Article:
Once upon a time grandmothers were old, wrinkly, apron clad bakers, knitting, crocheting and sewing their days away. Things have changed…or have they?
This post came about when I read a few excerpts of a newly released book about being a grandmother in the 21st century, a compilation of 24 Australian grandmothers. It got me thinking as I read and nodded along.
As I’m a relative new kid on the block, in regards to grandmothering, they obviously didn’t ask for my thoughts, and just maybe, I’m not famous enough to be invited!
So when chatting online with Denyse about these stories, we decided to do our own take on this grandmothering in the 21st century gig, and hence this short series for #lifethisweek with the prompt of Life Stories #1 came about. Part 2 will follow up with a further 10 questions looking more at our grandmothering experiences and will go live on 8 June 2020.
I wake every morning to this lightbox sitting on my dressing table, it’s one of the first things I see every day and I love it!
This is a short video about the book Grandmothers – Essays by 21st Century Grandmothers
Part 1 – The First Experience of Becoming a Grandmother
I look forward to seeing Alfie and Esther with the anticipation of a teenage girl with a crush, and I like who I am with them.Jane Caro’s story
It’s those last few words that I can relate to the most – I like who I am with them.
I am a different ‘being’ to the mother I was to my daughters, who are now mothers themselves. Being a grandmother is completely different!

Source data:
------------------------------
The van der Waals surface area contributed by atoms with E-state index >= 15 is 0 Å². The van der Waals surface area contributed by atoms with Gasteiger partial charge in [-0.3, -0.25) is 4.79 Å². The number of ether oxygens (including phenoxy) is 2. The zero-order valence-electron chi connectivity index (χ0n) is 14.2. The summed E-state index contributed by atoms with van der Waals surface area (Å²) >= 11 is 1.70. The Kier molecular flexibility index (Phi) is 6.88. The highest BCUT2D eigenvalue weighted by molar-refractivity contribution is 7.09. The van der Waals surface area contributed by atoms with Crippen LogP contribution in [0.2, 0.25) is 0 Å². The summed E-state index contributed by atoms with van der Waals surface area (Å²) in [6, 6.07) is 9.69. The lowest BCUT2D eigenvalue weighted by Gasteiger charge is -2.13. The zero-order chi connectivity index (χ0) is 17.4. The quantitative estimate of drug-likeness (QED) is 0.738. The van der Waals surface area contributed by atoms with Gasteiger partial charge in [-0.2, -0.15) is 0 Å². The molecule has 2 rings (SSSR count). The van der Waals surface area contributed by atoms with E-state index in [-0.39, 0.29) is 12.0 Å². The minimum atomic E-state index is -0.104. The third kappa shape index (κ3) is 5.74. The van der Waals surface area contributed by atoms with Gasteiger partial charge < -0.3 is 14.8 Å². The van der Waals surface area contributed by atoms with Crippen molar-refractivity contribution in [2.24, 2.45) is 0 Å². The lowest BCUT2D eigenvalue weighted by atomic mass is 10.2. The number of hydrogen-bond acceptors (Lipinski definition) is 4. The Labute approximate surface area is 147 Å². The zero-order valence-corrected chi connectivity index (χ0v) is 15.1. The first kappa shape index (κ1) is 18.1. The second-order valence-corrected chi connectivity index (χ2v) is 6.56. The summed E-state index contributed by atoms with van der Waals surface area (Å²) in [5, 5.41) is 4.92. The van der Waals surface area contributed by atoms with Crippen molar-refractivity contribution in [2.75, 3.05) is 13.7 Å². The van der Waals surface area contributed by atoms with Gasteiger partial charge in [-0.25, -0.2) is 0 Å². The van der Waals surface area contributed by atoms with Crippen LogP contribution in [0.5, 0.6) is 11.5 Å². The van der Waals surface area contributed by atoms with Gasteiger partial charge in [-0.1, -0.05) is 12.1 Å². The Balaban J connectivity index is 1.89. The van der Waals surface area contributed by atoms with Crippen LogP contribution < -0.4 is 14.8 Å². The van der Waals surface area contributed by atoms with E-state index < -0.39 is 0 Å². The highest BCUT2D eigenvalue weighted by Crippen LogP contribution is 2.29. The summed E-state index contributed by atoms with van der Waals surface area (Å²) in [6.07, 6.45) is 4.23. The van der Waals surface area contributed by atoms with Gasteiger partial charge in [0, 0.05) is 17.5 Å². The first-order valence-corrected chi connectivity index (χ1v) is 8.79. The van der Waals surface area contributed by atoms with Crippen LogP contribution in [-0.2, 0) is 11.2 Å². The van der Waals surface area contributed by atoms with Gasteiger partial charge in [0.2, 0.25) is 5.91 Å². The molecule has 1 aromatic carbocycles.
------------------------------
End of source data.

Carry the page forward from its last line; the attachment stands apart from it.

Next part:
I just have to say before I get into my answers, that I absolutely LOVE everything about being a grandmother!
1. What do you remember about your grandmother(s)?
I was lucky to have both my grandmothers until I was in my mid 40s and have so many wonderful memories. I was the first grandchild born to both of them, so I always felt pretty special!
Both of them were called Nan – we had Nan in Murbah (Murwillumbah) and Nan in Sydney – that’s how we differentiated them! Sometimes we would refer to them as Nan Humphries and Nan Pittaway but generally it was by where they lived. Both grandfathers were called Pop too! I don’t know why or how they became Nan and Pop, isn’t it funny how you just accept some things as a child? I loved my grandparents and have such fabulous memories of them being a part of my childhood. They filled a very different role to my parents
Memories of my grandmother in Sydney (mum’s mum) include style, grace, beauty, nail polish, toffee sweets in the car, English accents, laughs, visits to the city and loads of love. She had moved with her family, husband and three children, from England to Australia in 1955 as a 10 pound Pom. My great aunt and uncle were already living in Sydney and Nan and Pop decided they wanted a better life for their children and Australia was it. I don’t think Nan was ever really taken with the move but she bore it stoically. Mum, at 16, hated the idea but was forced to move with her family. They later moved down the coast to be nearer to our family and we relished having them close by. I wish I had talked with Nan more about how the decision was made, her earliest memories of the move and how she adapted. Nan was only in her early 40s when I was born and I love this photo of her holding a 2 week old baby me. I did say style and grace didn’t I? Nan passed away suddenly one night and I believe I was the last one to speak to her as we’d been chatting on the phone earlier that night.